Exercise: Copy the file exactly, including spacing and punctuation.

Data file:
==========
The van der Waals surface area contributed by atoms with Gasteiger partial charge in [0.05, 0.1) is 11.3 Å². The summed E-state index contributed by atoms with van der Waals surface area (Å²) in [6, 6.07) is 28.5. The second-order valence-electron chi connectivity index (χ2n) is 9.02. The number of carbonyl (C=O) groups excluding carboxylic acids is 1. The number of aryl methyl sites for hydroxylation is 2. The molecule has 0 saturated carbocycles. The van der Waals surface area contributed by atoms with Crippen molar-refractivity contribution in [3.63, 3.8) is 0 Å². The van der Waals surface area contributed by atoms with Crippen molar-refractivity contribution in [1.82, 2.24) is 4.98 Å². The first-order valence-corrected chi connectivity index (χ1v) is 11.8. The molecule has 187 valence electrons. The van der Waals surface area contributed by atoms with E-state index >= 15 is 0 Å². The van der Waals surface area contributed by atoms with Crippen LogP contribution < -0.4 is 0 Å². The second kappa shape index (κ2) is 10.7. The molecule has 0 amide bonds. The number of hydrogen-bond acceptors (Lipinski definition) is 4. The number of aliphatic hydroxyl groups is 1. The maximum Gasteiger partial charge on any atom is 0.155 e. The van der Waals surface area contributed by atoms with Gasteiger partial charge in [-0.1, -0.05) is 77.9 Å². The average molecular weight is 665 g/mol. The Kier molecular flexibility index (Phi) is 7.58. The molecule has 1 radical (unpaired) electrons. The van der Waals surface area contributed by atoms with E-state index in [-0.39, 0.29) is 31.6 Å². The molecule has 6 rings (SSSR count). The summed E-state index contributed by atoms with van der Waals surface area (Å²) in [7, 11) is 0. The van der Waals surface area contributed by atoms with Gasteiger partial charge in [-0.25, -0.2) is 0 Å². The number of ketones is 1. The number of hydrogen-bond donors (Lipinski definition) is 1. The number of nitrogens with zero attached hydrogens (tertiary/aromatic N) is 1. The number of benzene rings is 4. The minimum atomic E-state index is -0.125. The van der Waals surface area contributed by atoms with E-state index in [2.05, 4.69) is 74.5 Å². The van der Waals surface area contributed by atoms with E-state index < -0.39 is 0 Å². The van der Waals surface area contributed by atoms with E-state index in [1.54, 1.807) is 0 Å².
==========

The van der Waals surface area contributed by atoms with Gasteiger partial charge in [0.05, 0.1) is 11.3 Å². The summed E-state index contributed by atoms with van der Waals surface area (Å²) in [6, 6.07) is 28.5. The second-order valence-electron chi connectivity index (χ2n) is 9.02. The number of carbonyl (C=O) groups excluding carboxylic acids is 1. The number of aryl methyl sites for hydroxylation is 2. The molecule has 0 saturated carbocycles. The van der Waals surface area contributed by atoms with Crippen molar-refractivity contribution in [3.63, 3.8) is 0 Å². The van der Waals surface area contributed by atoms with Crippen molar-refractivity contribution in [1.82, 2.24) is 4.98 Å². The first-order valence-corrected chi connectivity index (χ1v) is 11.8. The molecule has 187 valence electrons. The van der Waals surface area contributed by atoms with E-state index >= 15 is 0 Å². The van der Waals surface area contributed by atoms with Crippen LogP contribution < -0.4 is 0 Å². The second kappa shape index (κ2) is 10.7. The molecule has 0 amide bonds. The number of hydrogen-bond acceptors (Lipinski definition) is 4. The number of aliphatic hydroxyl groups is 1. The maximum Gasteiger partial charge on any atom is 0.155 e. The van der Waals surface area contributed by atoms with Gasteiger partial charge in [-0.1, -0.05) is 77.9 Å². The average molecular weight is 665 g/mol. The Kier molecular flexibility index (Phi) is 7.58. The molecule has 1 radical (unpaired) electrons. The van der Waals surface area contributed by atoms with E-state index in [-0.39, 0.29) is 31.6 Å². The molecule has 6 rings (SSSR count). The summed E-state index contributed by atoms with van der Waals surface area (Å²) in [7, 11) is 0. The van der Waals surface area contributed by atoms with Gasteiger partial charge in [-0.25, -0.2) is 0 Å². The number of ketones is 1. The number of hydrogen-bond donors (Lipinski definition) is 1. The number of nitrogens with zero attached hydrogens (tertiary/aromatic N) is 1. The number of benzene rings is 4. The minimum atomic E-state index is -0.125. The van der Waals surface area contributed by atoms with E-state index in [2.05, 4.69) is 74.5 Å². The van der Waals surface area contributed by atoms with E-state index < -0.39 is 0 Å². The van der Waals surface area contributed by atoms with E-state index in [1.54, 1.807) is 0 Å².